Learning the Complexities of the Israeli-Palestinian Conflict


Campus editors and leaders at Jordan Valley College with students from the school. (Courtesy of Jennie Nau)

Published: Febrary 14, 2008

“Oops…I did it again.”

Twenty-three American college newspaper editors and campus leaders were huddled around a bonfire with students from the Ashalim Student Village in The Negev (the southern portion of Israel that is mostly comprised of desert) singing campfire songs.  And what was the most popular song of the night? One of Britney Spears’ most famous songs.

“I played with your heart, got lost in the game, Oh baby, baby…,” the group sang out into the desert night.

One of the Israeli students strummed the chords of the popular tune, and another beat a small bongo drum, which added a new twist to the song while keeping everyone on beat.  The Israelis knew the words to “Oops…I did it again” as well as the Americans did, and the singing got louder and louder as the song progressed.  Without hesitation, when the chorus was over, we started singing it again.

On this particular day, while participating in the Anti-Defamation League’s 2007 Campus Editors and Leaders Mission Trip to Poland and Israel, the group departed from Jerusalem and drove southwest to Sderot, the area of Israel that the Gaza Strip bombs daily.  After learning about the various rockets that have hit the area, we traveled to Be’er Sheva to meet with Major Uri Bar Lev, the commander of the southern district of the Israeli Police.  From there, we met with the Association for the Promotion of Bedouin Women at Ben Gurion University and then drove a half hour into the desert, to join the students of Ashalim for dinner.  After dinner, we made the two-hour journey to the Dead Sea.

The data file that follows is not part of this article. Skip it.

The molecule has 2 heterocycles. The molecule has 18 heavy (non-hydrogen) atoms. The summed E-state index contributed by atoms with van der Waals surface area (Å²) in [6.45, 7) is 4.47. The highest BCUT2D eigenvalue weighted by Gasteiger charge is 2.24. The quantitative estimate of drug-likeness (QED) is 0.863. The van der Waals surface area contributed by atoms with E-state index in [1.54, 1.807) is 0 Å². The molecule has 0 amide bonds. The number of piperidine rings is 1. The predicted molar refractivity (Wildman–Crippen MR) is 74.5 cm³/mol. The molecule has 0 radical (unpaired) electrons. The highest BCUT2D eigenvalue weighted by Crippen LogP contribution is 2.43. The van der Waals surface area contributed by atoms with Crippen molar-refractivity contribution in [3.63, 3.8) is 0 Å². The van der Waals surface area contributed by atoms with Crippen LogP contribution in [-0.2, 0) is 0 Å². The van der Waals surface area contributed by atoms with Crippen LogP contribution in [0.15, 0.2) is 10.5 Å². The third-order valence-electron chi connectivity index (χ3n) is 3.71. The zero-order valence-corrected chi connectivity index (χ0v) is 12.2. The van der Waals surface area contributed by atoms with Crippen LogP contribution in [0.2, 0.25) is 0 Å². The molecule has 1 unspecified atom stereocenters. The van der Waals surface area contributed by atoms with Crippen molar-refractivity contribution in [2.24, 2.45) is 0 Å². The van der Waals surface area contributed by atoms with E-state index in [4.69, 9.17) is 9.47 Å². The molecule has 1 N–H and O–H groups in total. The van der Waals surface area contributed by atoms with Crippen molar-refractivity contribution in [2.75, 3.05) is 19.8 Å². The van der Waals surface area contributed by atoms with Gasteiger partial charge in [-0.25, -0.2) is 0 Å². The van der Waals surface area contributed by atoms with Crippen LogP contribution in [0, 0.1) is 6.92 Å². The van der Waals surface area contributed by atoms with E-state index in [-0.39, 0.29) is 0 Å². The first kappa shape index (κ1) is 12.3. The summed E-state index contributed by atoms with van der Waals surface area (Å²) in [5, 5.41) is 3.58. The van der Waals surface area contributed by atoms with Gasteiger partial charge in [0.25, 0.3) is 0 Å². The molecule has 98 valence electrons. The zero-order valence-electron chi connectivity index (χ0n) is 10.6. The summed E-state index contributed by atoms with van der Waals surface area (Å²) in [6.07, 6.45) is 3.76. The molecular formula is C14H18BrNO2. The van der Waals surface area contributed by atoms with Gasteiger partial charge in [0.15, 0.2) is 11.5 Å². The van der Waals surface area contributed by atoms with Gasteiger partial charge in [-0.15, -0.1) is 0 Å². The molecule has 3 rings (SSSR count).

The trip’s mission was to provide America’s future journalists and leaders with first-hand experience of the Israeli-Palestinian conflict, and this is just a taste of what our daily schedule was like.  Most days we were up at 6:15 a.m., ate breakfast at 7 a.m., and immediately after, boarded the bus, on our way to our first destination of the day.  Our days were power-packed, meeting with Israeli journalists, Palestinian journalists, members of the Knesset (Israel’s parliament), and visiting sites such as the Western Wall, Yad VaShem Holocaust Memorial and the Security Fence. I was so tired by the end of each day that I happily dropped off to sleep as soon as my head hit the pillow.

But for the 10 editors who took part in the trip, our first stop was Poland.  In Warsaw, we visited the Jewish Cemetery, saw what is left of the Warsaw Ghetto and had dinner at the Israeli ambassador to Poland’s house.  On our way to Krakow, however, our bus failed to stop in time, smashing a small red car, which contained a family of four, into an empty flatbed in front of us.  Thankfully, no one was hurt, but the crash did garner the attention of a group of construction workers who stopped what they were doing and came over to investigate the situation.